By Michael Oliveira, The Canadian Press
TORONTO - Some farmers across North America are alleging that a now-defunct pigeon-breeding business was run like a pyramid scheme, and animal welfare advocates voiced concerns Monday that hundreds of thousands of birds could be at risk as a result of the business shutting down.
For years, Waterloo, Ont.-based Pigeon King International was selling breeding pigeons to farmers with promises to buy back their offspring at lucrative prices.
The company said it intended to build up a large stockpile of young birds to create a new North American pigeon-meat industry that would sell a lower-cost chicken alternative in supermarkets.
Company founder Arlan Galbraith had reportedly signed up around 1,000 breeders on farms in Canada and the United States.
It's estimated that 150 to 250 people in Ontario had bought birds from the company and as many as 400,000 pigeons may have been bred in the province, said Brent Ross, a spokesman for Ontario's Ministry of Agriculture.
But the company has now apparently gone bankrupt farmers don't know what to do with the flocks of birds on their farms.
Farmers essentially have two choices: either find a buyer for their birds or euthanize them properly, Ross said.
"Our main concern is that the birds are going to be treated humanely and continue to be fed and continue to be housed until such time as the pigeon growers determine what it is they wish to do with the birds," he said.
The ministry has updated its website detailing how pigeon owners can kill their birds humanely and what other options they may have to sell them.
The Ontario Society for the Prevention of Cruelty to Animals executed a search warrant at the company's office last week so it could find out where in Ontario pigeons were being raised and held. Since the company had also been supplying feed to farmers, there was concern that some birds might stop being fed, said spokesman Darren Grandel.
He urged farmers to continue to feed, house and care for whatever pigeons they have and ask for help if they need it.
"You're pretty much obligated to do so under the law and definitely contact us if you have these birds and you're not able to care for them yourselves," he said.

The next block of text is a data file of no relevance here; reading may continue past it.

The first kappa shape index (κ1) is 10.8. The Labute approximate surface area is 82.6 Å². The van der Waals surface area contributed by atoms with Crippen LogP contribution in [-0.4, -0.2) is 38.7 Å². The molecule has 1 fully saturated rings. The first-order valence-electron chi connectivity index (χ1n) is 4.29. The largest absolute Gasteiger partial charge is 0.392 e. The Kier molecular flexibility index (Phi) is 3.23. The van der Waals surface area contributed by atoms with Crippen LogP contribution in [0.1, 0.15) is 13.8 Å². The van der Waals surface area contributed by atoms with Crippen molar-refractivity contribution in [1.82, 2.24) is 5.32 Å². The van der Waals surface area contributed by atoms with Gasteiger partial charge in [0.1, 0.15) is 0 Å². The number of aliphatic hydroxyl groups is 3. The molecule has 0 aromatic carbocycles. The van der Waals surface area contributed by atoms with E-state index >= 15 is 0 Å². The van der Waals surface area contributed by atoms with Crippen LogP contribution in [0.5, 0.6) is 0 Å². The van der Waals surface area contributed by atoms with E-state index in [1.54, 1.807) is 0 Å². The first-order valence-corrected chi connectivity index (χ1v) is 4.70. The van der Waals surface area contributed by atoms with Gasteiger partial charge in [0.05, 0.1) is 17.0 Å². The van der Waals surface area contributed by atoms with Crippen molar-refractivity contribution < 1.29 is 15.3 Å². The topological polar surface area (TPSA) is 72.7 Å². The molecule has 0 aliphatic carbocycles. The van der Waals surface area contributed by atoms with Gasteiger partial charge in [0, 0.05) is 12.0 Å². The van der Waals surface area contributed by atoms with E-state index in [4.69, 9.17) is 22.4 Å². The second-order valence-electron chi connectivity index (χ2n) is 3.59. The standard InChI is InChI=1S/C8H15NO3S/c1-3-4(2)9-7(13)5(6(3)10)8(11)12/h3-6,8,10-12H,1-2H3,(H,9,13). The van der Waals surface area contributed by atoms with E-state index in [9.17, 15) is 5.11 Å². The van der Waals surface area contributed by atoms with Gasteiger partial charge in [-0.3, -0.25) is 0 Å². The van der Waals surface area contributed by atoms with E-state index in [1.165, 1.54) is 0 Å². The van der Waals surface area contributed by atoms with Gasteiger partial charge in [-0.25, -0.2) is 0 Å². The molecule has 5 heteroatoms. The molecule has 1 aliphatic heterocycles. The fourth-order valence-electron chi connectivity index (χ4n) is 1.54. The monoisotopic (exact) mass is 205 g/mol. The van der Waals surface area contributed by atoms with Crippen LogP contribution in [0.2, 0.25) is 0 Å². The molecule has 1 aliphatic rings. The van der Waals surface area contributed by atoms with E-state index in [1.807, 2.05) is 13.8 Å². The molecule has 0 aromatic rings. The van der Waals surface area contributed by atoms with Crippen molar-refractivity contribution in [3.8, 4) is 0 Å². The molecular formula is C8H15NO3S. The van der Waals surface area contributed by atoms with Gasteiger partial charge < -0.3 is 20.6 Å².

"Don't just let them go without food."
Ross said the ministry had known about the company for years but only received complaints about it after it apparently went out of business.
He said it's not up to the ministry to decide if the company was running an illegal scheme, and police will investigate any complaints.
"We don't really look at business-to-business transactions in terms of (those types of) concerns," he said.
"As far as we know and as far as we knew at that time (we became aware of the company) it was indeed a legitimate business. No complaints had been received up until the date that apparently Mr. Galbraith said he was declaring bankruptcy."
But officials in several U.S. states have warned their citizens about the company's claims and ended up halting any further sales in those jurisdictions.
The office of Iowa's attorney general said in December that farmers should be wary of Pigeon King's claims and "whether there is a realistic and independent market for pigeons now and in the future."
It said it was concerned that Pigeon King's operations could be "providing inventory for new growers in furtherance of a 'Ponzi' type of investment scheme."
Sgt. Robert Zensner of the Waterloo Regional Police said the force has received eight complaints about Pigeon King so far from farmers in Canada and the United States and is still deciding whether it should open a criminal investigation into the company's business.